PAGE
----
History in our hands, in our hearts


Ed Kemmick

On a bookshelf above my desk, Thomas Hickey looks down at me every day with his perpetual expression of forlorn longing.

All I know of Mr. Hickey is that he lived at 14 Patrick Street, Fermoy, and that he was 45 years old when he died on Oct. 28, 1942.

Fermoy, the Web tells me, is in County Cork, Ireland. I suppose Mr. Hickey could have died in the war, but when I look at his expression, so full of a sighing frailty, it seems possible that he died of tuberculosis, or even a broken heart.

His photograph and the few biographical details are printed on a little funeral card, about 3½ by 2 inches. There are prayers and statements of faith on the front of the card, and on the back there is a little image of the Virgin Mary.

I thought of Mr. Hickey’s photograph a couple of weeks ago, when I covered a panel discussion of the future of the printed word at the Billings Public Library. There was talk of magazines and newspapers, and even of digital publications like Last Best News, but I kept thinking of books.

The discussion did include some remarks about books, from panelists and from people in the audience — thoughts on the tactile pleasures of holding a book and of turning the pages, of the importance of a book’s heft and physical presence.

Mr. Hickey (1 of 1)I agreed with all of it. Though I said in the story I wrote about the event that the discussion would have benefited from the perspective of someone too young to know anything about the attraction of paper and ink, that was only because I honestly would like to know what it is like to have no connection to books.

I would go even further than the other traditionalists who spoke that evening. I would say that books are important not only because they deepen our understanding of the world, of human nature and of history, but because they immerse us in the world.

When you read a book on a Kindle of a Nook, you might read the same number of words as the reader of a book, but you don’t get everything that comes with a printed volume. Even though we are instructed not to judge a book by its cover, the cover and everything else about a printed book tells us, well, volumes about what is inside.

As a rule, the best-written manuscripts end up within the best-made books: beautiful dust jackets, elegant, durable bindings, paper of fine quality, evocative illustrations, sewn-in bookmark ribbons, even gilded page ends.

No finer volumes have been printed in the United States in the past couple of decades than those making up the ever-expanding Library of America. These consist of hundreds of volumes, the best books of fiction, poetry, history and biography that American writers have yet produced.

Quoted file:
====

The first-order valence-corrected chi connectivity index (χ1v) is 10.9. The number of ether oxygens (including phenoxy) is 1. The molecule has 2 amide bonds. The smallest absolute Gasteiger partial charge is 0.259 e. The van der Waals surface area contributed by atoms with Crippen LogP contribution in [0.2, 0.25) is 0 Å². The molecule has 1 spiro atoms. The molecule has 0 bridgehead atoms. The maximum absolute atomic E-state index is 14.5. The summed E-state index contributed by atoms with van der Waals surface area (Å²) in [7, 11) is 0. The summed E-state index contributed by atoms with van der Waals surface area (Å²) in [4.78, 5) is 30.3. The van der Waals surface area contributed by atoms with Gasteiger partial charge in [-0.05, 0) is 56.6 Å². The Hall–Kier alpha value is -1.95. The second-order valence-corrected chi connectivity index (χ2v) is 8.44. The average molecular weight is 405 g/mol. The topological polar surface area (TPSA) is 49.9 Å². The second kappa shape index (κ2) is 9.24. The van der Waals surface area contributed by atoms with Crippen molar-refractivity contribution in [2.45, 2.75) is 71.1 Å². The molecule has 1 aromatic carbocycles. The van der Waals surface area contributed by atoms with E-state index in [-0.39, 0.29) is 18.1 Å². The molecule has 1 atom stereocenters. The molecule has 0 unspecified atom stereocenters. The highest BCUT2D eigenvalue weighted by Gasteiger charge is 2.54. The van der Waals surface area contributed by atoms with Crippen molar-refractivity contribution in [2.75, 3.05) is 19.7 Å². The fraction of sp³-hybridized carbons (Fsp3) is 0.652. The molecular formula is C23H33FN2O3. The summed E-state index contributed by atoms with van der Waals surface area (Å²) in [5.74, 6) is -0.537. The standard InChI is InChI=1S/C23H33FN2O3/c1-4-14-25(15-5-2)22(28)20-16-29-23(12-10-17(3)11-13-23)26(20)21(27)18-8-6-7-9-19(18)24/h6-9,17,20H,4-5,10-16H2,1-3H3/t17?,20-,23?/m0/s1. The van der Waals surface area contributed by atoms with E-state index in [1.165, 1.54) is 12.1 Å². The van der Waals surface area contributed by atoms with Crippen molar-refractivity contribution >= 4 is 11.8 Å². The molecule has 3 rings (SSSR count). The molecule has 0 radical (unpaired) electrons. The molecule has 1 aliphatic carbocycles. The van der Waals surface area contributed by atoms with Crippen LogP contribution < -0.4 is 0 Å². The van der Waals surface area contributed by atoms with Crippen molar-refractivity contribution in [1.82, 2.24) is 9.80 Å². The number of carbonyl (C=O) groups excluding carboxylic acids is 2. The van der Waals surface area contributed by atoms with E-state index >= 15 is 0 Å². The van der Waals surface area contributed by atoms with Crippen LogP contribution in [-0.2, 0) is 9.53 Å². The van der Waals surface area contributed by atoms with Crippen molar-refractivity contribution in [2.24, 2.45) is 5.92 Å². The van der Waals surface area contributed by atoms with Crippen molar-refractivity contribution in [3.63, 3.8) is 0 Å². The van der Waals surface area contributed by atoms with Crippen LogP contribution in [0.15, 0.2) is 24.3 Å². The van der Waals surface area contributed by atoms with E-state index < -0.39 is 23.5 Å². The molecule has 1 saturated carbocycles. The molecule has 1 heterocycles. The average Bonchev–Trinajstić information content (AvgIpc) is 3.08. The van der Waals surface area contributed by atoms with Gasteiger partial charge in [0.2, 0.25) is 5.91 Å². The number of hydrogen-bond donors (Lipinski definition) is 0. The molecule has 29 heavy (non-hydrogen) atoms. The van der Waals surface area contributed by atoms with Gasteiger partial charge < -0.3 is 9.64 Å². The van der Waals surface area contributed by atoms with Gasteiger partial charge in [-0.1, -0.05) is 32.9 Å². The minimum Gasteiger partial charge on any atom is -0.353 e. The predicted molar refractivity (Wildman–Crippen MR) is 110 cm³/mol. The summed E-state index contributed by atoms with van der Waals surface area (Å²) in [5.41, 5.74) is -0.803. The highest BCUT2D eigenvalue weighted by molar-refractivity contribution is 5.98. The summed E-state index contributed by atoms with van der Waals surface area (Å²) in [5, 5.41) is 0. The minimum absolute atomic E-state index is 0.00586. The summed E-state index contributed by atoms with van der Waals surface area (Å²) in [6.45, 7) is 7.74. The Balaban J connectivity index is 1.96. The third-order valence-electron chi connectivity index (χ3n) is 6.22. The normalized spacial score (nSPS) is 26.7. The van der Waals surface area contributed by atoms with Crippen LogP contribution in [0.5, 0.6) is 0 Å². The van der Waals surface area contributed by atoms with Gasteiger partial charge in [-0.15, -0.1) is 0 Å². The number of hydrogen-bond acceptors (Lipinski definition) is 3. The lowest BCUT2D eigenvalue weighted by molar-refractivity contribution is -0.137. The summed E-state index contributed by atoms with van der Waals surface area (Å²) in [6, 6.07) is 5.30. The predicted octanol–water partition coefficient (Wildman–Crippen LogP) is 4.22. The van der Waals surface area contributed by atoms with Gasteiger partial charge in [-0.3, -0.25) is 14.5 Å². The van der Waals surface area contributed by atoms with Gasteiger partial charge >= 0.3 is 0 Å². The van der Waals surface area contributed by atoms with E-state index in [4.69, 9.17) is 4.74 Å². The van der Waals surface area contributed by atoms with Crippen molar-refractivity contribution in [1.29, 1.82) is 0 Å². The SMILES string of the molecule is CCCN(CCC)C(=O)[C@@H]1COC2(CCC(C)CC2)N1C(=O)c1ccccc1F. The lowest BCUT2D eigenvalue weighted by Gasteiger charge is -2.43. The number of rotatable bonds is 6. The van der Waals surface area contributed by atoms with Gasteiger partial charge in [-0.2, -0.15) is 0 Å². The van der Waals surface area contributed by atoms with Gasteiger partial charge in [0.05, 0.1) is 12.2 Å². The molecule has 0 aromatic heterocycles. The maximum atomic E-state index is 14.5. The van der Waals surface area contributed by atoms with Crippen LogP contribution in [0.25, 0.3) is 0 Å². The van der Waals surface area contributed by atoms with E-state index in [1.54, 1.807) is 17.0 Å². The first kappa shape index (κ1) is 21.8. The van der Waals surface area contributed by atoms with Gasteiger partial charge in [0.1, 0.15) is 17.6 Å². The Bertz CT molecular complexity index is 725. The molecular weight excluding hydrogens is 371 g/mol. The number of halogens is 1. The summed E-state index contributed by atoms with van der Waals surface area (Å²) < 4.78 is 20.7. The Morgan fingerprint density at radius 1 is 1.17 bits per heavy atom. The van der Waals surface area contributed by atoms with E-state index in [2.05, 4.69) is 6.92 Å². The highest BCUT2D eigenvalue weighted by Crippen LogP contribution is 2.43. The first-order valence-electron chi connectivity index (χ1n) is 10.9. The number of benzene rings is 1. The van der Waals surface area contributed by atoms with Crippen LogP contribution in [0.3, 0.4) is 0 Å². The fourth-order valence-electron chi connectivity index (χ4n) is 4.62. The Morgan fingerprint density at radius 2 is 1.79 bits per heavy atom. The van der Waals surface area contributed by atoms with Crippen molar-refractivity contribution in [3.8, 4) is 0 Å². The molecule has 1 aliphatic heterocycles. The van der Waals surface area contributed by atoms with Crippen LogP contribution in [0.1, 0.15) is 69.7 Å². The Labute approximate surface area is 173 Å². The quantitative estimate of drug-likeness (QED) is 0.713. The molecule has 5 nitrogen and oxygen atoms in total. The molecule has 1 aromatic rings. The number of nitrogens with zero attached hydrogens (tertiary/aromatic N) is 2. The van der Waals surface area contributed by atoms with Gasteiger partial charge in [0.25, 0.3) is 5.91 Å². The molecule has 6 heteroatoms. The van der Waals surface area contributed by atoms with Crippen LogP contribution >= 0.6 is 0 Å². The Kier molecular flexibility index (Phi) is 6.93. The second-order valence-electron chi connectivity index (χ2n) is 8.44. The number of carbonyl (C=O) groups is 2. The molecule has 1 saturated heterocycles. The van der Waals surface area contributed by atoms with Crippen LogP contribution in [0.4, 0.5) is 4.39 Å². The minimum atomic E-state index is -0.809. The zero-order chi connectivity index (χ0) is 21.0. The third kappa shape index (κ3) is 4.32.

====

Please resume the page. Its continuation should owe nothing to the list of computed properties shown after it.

They are all printed on lightweight, acid-free paper, with sewn bindings that allow each volume to lie flat no matter where you open it. How anyone who has ever read a book like that can be satisfied with an electronic book is beyond me.

But these are the attractions of books that were discussed that evening at the library.

I want to add this: You will never find Thomas Hickey’s funeral card in a Kindle. I found his card in a book I purchased at a garage sale in Billings. I have also found newspaper clippings, photographs, bookmarks of every description, handwritten letters, pressed flowers and lines of poetry.


And of course there are all the books with writings in the margins, and handwritten corrections of typos and errors of fact. There is even something to be said for the wear and tear a book undergoes. I have a Penguin paperback edition of the Essays of Montaigne that a friend borrowed for a couple of years.

It came back bruised, battered, torn, smudged and creased. My friend lived on a farm and used the book like any other implement. I like it much more in its decrepitude than I did when I lent it out.

All of which is to say that when we read a real book we leave our mark on it as much as it leaves its mark on us. We become part of the chain of events that make a book important.

I love old books, but I have never cared much for collecting first editions or books signed by the author. Then a friend gave me a signed first edition of one of my favorite books, A.B. Guthrie’s “The Big Sky.” I can’t even look at it, much less pick it up and handle it, without thinking that an author who changed my life wrote this book, then opened and signed the copy I’m holding in my own hands.

And though unfortunately I can’t even remember which of my books Thomas Hickey fell from when I opened it, it was only because of a printed book that I feel such a strange, strong bond with a man I never met, who died more than 70 years ago.

Try saying that about a Kindle.



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